News | June 11, 2014

Reserve squadron's training program preserves theater expertise

By Dana Lineback 940th Wing Public Affairs

When Col. James Kovac talks about the Korean theater of operations, Air Force leadership listens.

That respect from top brass has been earned.

Kovac, a traditional reservist with the 701st Combat Operations Squadron, March Air Reserve Base, California, has accumulated 18 years' military experience, including 25 major exercises, in the Korean area of responsibility.

As Air Force expertise across today's joint military environment becomes increasingly vital, Kovac has become impassioned about cultivating a team of theater experts through a new program, the Joint Air Component Coordination Element.

Kovac and Brig. Gen. Robert Polumbo, mobilization assistant to the commander, 12th Air Force, have worked together to solidify JACCE as a certified program with an extensive training criteria.

The JACCE program focuses on developing teams of experienced personnel from across the spectrum of six major functional areas represented in an air operations center. The program's goal is to provide combatant commanders with trusted advisors trained to lead in a joint, multinational environment.

"Establishing good relationships requires a profound understanding of the professional and personal culture of members from other branches of service, as well as a big-picture understanding of a joint operation," Kovac said.

"The aim of JACCE is to work as a team with a commander and his AOC. We're providing expertise, but it's important to be humble, approachable and credible in that role. It's not about who's right, but what's right," Kovac said.

The program is a tradeoff of active duty dollars for reserve component continuity, with JACCE team members having an average of seven years' experience in theater, according to Kovac. He contends the program is a perfect mission for the Reserve component.

"The active duty's corporate knowledge experiences a changeover every few years. The continuity for this level of expertise lies within the Guard and Reserve. You can't buy this kind of expertise. It takes years to develop."

Other members of the 701 COS have joined Kovac in his efforts, working to capture lessons learned, compile concept products, and implement a three-year certification program to develop JACCE directors.

Tech. Sgt. Tom Fabrie and Master Sgt. John Ervin, along with Maj. Todd Nerlin, assistant director of operations, and Master Sgt. Shawn Bowen, JACCE superintendent, have spent 18 months developing an extensive communications directory and the program's training plan.

Kovac said the training program is rigorous, with three levels of certification. Participants maintain a dual-career certification and must commit to participating in a minimum number of joint exercises annually to stay current.

"This certification ensures we're sending the right people to participate in these major exercises or, if the situation arises, a real-world contingency. What this training does is clearly define the role of a JACCE director so every combatant commander and each element of an AOC can depend on the capability of that director and his team."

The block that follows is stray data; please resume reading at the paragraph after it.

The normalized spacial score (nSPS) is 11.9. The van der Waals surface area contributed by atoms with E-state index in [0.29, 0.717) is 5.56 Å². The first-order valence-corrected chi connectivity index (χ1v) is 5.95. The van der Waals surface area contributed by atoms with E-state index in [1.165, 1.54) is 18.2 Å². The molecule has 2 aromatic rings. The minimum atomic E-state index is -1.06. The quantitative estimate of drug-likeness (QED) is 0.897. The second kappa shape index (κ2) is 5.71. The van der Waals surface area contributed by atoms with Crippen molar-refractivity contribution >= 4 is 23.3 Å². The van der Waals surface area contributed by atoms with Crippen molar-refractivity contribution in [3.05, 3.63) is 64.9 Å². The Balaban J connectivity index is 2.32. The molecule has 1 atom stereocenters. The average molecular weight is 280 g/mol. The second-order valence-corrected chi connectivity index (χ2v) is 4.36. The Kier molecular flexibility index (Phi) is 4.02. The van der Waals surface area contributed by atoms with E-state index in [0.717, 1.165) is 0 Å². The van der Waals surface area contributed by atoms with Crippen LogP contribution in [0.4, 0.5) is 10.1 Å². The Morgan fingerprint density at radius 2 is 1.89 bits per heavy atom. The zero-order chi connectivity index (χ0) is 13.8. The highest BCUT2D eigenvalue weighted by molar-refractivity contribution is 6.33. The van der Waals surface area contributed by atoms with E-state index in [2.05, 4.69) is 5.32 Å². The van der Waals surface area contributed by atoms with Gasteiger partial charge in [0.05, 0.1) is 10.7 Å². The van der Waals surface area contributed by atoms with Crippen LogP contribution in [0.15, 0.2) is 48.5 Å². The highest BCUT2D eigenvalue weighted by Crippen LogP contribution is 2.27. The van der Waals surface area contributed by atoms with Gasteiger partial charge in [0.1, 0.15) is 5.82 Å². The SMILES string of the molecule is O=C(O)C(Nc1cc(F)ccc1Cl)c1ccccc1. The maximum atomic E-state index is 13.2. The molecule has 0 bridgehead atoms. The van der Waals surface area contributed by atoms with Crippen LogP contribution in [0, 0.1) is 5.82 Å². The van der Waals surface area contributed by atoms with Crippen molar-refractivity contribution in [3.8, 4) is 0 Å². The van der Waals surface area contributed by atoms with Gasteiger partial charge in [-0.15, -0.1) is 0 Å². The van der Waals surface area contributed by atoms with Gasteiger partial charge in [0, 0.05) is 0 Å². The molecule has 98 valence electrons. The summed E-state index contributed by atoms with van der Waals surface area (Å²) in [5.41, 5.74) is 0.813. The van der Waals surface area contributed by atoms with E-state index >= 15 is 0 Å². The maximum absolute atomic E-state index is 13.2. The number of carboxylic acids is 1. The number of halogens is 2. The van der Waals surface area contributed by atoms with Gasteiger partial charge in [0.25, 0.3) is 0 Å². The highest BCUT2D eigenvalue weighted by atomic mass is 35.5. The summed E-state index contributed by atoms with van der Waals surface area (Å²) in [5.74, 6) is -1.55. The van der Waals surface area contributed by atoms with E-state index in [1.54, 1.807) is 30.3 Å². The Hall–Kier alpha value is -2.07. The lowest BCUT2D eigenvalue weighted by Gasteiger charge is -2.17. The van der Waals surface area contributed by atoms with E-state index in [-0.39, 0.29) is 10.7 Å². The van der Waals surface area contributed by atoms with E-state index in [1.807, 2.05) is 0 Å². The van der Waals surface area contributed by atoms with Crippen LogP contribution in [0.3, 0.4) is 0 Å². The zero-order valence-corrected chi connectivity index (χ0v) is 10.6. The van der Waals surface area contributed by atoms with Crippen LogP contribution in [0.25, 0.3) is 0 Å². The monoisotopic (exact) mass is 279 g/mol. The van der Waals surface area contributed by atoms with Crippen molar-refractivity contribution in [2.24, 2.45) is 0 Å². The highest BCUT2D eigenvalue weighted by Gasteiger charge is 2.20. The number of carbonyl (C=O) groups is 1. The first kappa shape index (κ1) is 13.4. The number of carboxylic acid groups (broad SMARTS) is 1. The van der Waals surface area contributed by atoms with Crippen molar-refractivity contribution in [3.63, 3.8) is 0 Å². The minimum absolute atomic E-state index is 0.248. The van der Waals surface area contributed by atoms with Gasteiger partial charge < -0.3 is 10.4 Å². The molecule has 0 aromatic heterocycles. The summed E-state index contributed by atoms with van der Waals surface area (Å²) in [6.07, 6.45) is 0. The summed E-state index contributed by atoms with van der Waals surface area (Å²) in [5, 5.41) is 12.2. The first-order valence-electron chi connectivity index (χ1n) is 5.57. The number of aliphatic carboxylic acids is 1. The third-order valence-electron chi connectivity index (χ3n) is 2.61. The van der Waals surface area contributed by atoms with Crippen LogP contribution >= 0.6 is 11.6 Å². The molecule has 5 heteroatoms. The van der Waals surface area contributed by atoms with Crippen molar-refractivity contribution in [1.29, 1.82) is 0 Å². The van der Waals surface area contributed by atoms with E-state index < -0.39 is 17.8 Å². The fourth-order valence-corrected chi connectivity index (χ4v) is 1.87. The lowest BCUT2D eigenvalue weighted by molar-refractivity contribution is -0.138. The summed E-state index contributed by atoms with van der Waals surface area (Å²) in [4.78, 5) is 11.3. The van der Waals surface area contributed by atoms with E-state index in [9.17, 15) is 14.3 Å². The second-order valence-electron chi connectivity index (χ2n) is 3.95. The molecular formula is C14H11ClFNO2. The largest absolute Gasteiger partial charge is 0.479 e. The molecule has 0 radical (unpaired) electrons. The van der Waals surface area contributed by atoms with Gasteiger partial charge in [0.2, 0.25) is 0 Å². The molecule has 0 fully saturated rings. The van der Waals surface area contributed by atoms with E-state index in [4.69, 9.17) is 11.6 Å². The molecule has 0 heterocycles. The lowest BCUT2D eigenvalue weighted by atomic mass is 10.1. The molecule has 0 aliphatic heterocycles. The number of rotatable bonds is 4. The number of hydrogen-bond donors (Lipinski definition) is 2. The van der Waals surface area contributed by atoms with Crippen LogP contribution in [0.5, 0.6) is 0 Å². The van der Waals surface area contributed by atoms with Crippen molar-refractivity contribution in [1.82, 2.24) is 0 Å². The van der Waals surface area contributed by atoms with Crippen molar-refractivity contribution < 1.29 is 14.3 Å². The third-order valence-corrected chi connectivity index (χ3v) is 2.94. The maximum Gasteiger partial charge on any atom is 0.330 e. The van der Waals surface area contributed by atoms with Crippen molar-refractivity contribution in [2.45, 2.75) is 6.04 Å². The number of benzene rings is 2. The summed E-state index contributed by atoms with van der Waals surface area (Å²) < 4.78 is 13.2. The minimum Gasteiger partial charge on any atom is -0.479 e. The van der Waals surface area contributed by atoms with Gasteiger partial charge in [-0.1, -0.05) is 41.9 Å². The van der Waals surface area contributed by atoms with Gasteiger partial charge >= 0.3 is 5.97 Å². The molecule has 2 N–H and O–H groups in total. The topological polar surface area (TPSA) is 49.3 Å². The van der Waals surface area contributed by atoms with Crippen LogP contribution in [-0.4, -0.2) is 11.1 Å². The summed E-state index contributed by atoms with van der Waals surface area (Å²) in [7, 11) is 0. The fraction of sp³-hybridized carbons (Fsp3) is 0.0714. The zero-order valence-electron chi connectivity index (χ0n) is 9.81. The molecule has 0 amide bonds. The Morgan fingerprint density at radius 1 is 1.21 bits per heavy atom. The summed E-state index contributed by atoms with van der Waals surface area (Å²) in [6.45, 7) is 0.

Col. Kevin Cavanagh agrees the program is demanding, but professionally rewarding. Cavanagh, former commander of the 940th Wing, Beale Air Force Base, California, has participated in the JACCE training program for the past two years.

"This is a full-up training program that prepares Reserve senior leaders to integrate and build relationships with U.S. and Korean naval, air and land component commanders in this theater," Cavanagh said.

As the incoming deputy director of air, space and information operations at Air Force Reserve Command headquarters, Cavanagh said he will advocate for continued Reserve commitment to the program.

"In my new position, I hope to encourage AFRC to consider expanding its role in this training," he said.

The JACCE program's successes at major exercises, including KEY RESOLVE and ULCHI FREEDOM GUARDIAN, have garnered Pacific Air Force's praise and piqued the interest of United States Air Forces Europe, according to Kovac.

"Headquarters units aware of the resource a JACCE provides are clamoring for more," he said.

Fulfilling the growing demand for training JACCE directors has fallen on the 701 COS team. Kovac met recently with Air Force Reserve leaders to request funding to formalize the program.

"We've proposed a mobile training team to take the concept to other theaters of operation. The issue, of course, is funding for the program," Kovac said.

In spite of service-wide funding challenges, he's hopeful about the possibility of expanding JACCE.

Maj. Gen. Donald Ralph, mobilization assistant to the commander, USAFE and Air Forces Africa, shares Kovac's optimism.

On the heels of his participation in JACCE training at KEY RESOLVE '14, Ralph recently advocated for bringing the training program to other theaters.

"Leadership wants this capability in our theaters. The next step would be the 'how' and 'what will it look like' as the Korean and European theaters train under very different sets of assumptions," Ralph relayed to Maj. Gen. William Binger, 10th Air Force commander.

In his feedback, Ralph touted the value of the JACCE program and praised the training efforts of Kovac and his team, urging Binger to recognize the 701 COS for all the unit is doing, in addition to their Korean mission, for the Reserve, European Command and USAFE.

The top-level support is validating to Kovac.

"The JACCE program is an exposure to what's out there in organizational training and certification tracking, with the ultimate goal of producing an invaluable list of 'go to' theater experts for our combatant commanders," Kovac said.

"The importance of preserving our lessons learned and protecting our relationships in the various theaters of operation simply can't be overstated."